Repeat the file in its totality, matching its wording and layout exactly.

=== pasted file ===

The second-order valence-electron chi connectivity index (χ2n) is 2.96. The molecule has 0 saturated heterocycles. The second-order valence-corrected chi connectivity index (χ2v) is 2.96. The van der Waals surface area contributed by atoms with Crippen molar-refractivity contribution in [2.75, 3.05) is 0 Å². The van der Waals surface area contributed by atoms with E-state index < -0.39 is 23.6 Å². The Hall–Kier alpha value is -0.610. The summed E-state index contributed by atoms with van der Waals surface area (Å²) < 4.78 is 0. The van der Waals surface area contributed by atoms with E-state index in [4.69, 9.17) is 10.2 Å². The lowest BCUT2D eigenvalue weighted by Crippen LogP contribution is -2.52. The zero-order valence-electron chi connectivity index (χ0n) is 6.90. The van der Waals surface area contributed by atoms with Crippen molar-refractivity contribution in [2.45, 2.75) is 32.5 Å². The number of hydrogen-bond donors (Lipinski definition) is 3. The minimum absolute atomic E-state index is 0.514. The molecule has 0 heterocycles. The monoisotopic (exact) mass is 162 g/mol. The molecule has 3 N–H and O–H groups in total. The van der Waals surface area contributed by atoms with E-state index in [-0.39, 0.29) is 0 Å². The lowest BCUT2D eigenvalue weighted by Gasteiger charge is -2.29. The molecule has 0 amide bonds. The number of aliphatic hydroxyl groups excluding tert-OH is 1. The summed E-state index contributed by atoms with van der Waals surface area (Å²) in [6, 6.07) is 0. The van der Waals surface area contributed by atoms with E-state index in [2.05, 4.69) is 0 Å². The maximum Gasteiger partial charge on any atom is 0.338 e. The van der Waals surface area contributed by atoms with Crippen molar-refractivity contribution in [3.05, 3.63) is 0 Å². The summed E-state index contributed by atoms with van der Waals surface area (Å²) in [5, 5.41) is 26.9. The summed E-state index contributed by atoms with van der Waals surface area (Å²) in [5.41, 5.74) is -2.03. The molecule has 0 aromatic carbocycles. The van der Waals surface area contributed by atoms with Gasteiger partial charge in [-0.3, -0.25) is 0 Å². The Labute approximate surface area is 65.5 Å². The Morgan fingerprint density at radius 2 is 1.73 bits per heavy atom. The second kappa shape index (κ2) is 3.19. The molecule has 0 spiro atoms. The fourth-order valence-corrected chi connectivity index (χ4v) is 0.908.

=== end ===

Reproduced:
The second-order valence-electron chi connectivity index (χ2n) is 2.96. The molecule has 0 saturated heterocycles. The second-order valence-corrected chi connectivity index (χ2v) is 2.96. The van der Waals surface area contributed by atoms with Crippen molar-refractivity contribution in [2.75, 3.05) is 0 Å². The van der Waals surface area contributed by atoms with E-state index < -0.39 is 23.6 Å². The Hall–Kier alpha value is -0.610. The summed E-state index contributed by atoms with van der Waals surface area (Å²) < 4.78 is 0. The van der Waals surface area contributed by atoms with E-state index in [4.69, 9.17) is 10.2 Å². The lowest BCUT2D eigenvalue weighted by Crippen LogP contribution is -2.52. The zero-order valence-electron chi connectivity index (χ0n) is 6.90. The van der Waals surface area contributed by atoms with Crippen molar-refractivity contribution in [2.45, 2.75) is 32.5 Å². The number of hydrogen-bond donors (Lipinski definition) is 3. The minimum absolute atomic E-state index is 0.514. The molecule has 0 heterocycles. The monoisotopic (exact) mass is 162 g/mol. The molecule has 3 N–H and O–H groups in total. The van der Waals surface area contributed by atoms with E-state index in [-0.39, 0.29) is 0 Å². The lowest BCUT2D eigenvalue weighted by Gasteiger charge is -2.29. The molecule has 0 amide bonds. The number of aliphatic hydroxyl groups excluding tert-OH is 1. The summed E-state index contributed by atoms with van der Waals surface area (Å²) in [6, 6.07) is 0. The van der Waals surface area contributed by atoms with E-state index in [2.05, 4.69) is 0 Å². The maximum Gasteiger partial charge on any atom is 0.338 e. The van der Waals surface area contributed by atoms with Crippen molar-refractivity contribution in [3.05, 3.63) is 0 Å². The summed E-state index contributed by atoms with van der Waals surface area (Å²) in [5, 5.41) is 26.9. The summed E-state index contributed by atoms with van der Waals surface area (Å²) in [5.41, 5.74) is -2.03. The molecule has 0 aromatic carbocycles. The van der Waals surface area contributed by atoms with Gasteiger partial charge in [-0.3, -0.25) is 0 Å². The Labute approximate surface area is 65.5 Å². The Morgan fingerprint density at radius 2 is 1.73 bits per heavy atom. The second kappa shape index (κ2) is 3.19. The molecule has 0 spiro atoms. The fourth-order valence-corrected chi connectivity index (χ4v) is 0.908.